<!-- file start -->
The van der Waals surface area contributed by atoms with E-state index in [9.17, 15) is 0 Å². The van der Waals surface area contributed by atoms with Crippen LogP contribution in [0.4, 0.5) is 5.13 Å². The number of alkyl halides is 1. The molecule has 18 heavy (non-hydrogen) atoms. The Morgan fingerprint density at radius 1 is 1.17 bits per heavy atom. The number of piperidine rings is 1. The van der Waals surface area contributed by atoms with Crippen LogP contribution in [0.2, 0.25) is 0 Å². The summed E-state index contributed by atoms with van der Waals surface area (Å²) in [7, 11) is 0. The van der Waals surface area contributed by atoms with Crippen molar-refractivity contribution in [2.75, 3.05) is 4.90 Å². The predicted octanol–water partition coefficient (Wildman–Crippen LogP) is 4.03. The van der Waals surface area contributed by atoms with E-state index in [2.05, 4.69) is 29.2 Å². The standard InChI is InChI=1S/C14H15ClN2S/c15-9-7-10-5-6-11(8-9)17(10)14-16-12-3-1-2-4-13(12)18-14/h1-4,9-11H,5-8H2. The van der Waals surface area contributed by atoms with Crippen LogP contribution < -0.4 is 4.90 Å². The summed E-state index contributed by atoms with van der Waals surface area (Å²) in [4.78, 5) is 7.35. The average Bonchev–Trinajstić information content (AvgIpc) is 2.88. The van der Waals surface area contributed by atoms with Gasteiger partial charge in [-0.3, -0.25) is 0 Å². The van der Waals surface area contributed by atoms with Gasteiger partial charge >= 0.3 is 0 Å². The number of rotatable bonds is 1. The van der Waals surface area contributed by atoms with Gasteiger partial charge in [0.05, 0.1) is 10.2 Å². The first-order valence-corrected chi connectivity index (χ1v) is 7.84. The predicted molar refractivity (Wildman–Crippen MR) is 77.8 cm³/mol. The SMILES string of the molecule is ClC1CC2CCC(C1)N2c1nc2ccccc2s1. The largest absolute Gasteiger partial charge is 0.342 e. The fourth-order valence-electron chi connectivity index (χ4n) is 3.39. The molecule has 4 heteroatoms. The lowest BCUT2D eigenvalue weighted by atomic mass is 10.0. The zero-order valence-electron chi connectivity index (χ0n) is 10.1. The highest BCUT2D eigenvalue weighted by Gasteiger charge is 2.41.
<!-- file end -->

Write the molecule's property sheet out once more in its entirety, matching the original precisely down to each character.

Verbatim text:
The van der Waals surface area contributed by atoms with E-state index in [9.17, 15) is 0 Å². The van der Waals surface area contributed by atoms with Crippen LogP contribution in [0.4, 0.5) is 5.13 Å². The number of alkyl halides is 1. The molecule has 18 heavy (non-hydrogen) atoms. The Morgan fingerprint density at radius 1 is 1.17 bits per heavy atom. The number of piperidine rings is 1. The van der Waals surface area contributed by atoms with Crippen LogP contribution in [0.2, 0.25) is 0 Å². The summed E-state index contributed by atoms with van der Waals surface area (Å²) in [7, 11) is 0. The van der Waals surface area contributed by atoms with Crippen molar-refractivity contribution in [2.75, 3.05) is 4.90 Å². The predicted octanol–water partition coefficient (Wildman–Crippen LogP) is 4.03. The van der Waals surface area contributed by atoms with E-state index in [2.05, 4.69) is 29.2 Å². The standard InChI is InChI=1S/C14H15ClN2S/c15-9-7-10-5-6-11(8-9)17(10)14-16-12-3-1-2-4-13(12)18-14/h1-4,9-11H,5-8H2. The van der Waals surface area contributed by atoms with Crippen LogP contribution < -0.4 is 4.90 Å². The summed E-state index contributed by atoms with van der Waals surface area (Å²) in [4.78, 5) is 7.35. The average Bonchev–Trinajstić information content (AvgIpc) is 2.88. The van der Waals surface area contributed by atoms with Gasteiger partial charge in [-0.3, -0.25) is 0 Å². The van der Waals surface area contributed by atoms with Gasteiger partial charge >= 0.3 is 0 Å². The number of rotatable bonds is 1. The van der Waals surface area contributed by atoms with Gasteiger partial charge in [0.05, 0.1) is 10.2 Å². The first-order valence-corrected chi connectivity index (χ1v) is 7.84. The predicted molar refractivity (Wildman–Crippen MR) is 77.8 cm³/mol. The SMILES string of the molecule is ClC1CC2CCC(C1)N2c1nc2ccccc2s1. The largest absolute Gasteiger partial charge is 0.342 e. The fourth-order valence-electron chi connectivity index (χ4n) is 3.39. The molecule has 4 heteroatoms. The lowest BCUT2D eigenvalue weighted by atomic mass is 10.0. The zero-order valence-electron chi connectivity index (χ0n) is 10.1. The highest BCUT2D eigenvalue weighted by Gasteiger charge is 2.41.